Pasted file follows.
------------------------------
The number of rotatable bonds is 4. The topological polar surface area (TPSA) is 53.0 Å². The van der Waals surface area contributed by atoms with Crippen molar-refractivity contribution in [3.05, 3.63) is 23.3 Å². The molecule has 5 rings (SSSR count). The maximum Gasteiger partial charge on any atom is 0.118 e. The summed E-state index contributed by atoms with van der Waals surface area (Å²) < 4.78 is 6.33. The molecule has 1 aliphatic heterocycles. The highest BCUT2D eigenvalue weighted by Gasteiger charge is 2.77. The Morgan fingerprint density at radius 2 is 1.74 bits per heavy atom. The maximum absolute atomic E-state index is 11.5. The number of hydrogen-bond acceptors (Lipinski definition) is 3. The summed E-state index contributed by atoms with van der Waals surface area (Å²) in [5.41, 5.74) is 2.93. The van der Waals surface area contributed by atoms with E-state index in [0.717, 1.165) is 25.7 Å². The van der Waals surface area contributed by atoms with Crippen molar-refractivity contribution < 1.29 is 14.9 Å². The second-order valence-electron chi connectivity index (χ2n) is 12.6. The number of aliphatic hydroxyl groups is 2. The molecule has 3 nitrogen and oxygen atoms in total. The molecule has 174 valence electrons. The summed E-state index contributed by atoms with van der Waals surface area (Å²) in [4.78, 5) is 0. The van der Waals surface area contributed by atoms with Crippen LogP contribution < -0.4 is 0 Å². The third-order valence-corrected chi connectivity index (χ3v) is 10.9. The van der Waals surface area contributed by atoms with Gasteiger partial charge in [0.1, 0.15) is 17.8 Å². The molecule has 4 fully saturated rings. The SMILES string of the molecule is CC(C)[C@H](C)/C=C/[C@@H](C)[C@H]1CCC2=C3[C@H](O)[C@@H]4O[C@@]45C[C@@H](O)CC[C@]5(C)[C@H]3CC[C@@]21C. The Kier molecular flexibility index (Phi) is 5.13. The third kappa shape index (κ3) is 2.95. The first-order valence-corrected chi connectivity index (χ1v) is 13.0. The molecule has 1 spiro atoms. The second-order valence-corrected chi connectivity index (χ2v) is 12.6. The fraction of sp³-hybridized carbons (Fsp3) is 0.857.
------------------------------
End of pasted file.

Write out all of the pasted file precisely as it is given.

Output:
The number of rotatable bonds is 4. The topological polar surface area (TPSA) is 53.0 Å². The van der Waals surface area contributed by atoms with Crippen molar-refractivity contribution in [3.05, 3.63) is 23.3 Å². The molecule has 5 rings (SSSR count). The maximum Gasteiger partial charge on any atom is 0.118 e. The summed E-state index contributed by atoms with van der Waals surface area (Å²) < 4.78 is 6.33. The molecule has 1 aliphatic heterocycles. The highest BCUT2D eigenvalue weighted by Gasteiger charge is 2.77. The Morgan fingerprint density at radius 2 is 1.74 bits per heavy atom. The maximum absolute atomic E-state index is 11.5. The number of hydrogen-bond acceptors (Lipinski definition) is 3. The summed E-state index contributed by atoms with van der Waals surface area (Å²) in [5.41, 5.74) is 2.93. The van der Waals surface area contributed by atoms with E-state index in [0.717, 1.165) is 25.7 Å². The van der Waals surface area contributed by atoms with Crippen molar-refractivity contribution < 1.29 is 14.9 Å². The second-order valence-electron chi connectivity index (χ2n) is 12.6. The number of aliphatic hydroxyl groups is 2. The molecule has 3 nitrogen and oxygen atoms in total. The molecule has 174 valence electrons. The summed E-state index contributed by atoms with van der Waals surface area (Å²) in [4.78, 5) is 0. The van der Waals surface area contributed by atoms with Crippen LogP contribution < -0.4 is 0 Å². The third-order valence-corrected chi connectivity index (χ3v) is 10.9. The van der Waals surface area contributed by atoms with Gasteiger partial charge in [0.1, 0.15) is 17.8 Å². The molecule has 4 fully saturated rings. The SMILES string of the molecule is CC(C)[C@H](C)/C=C/[C@@H](C)[C@H]1CCC2=C3[C@H](O)[C@@H]4O[C@@]45C[C@@H](O)CC[C@]5(C)[C@H]3CC[C@@]21C. The Kier molecular flexibility index (Phi) is 5.13. The third kappa shape index (κ3) is 2.95. The first-order valence-corrected chi connectivity index (χ1v) is 13.0. The molecule has 1 spiro atoms. The second-order valence-corrected chi connectivity index (χ2v) is 12.6. The fraction of sp³-hybridized carbons (Fsp3) is 0.857.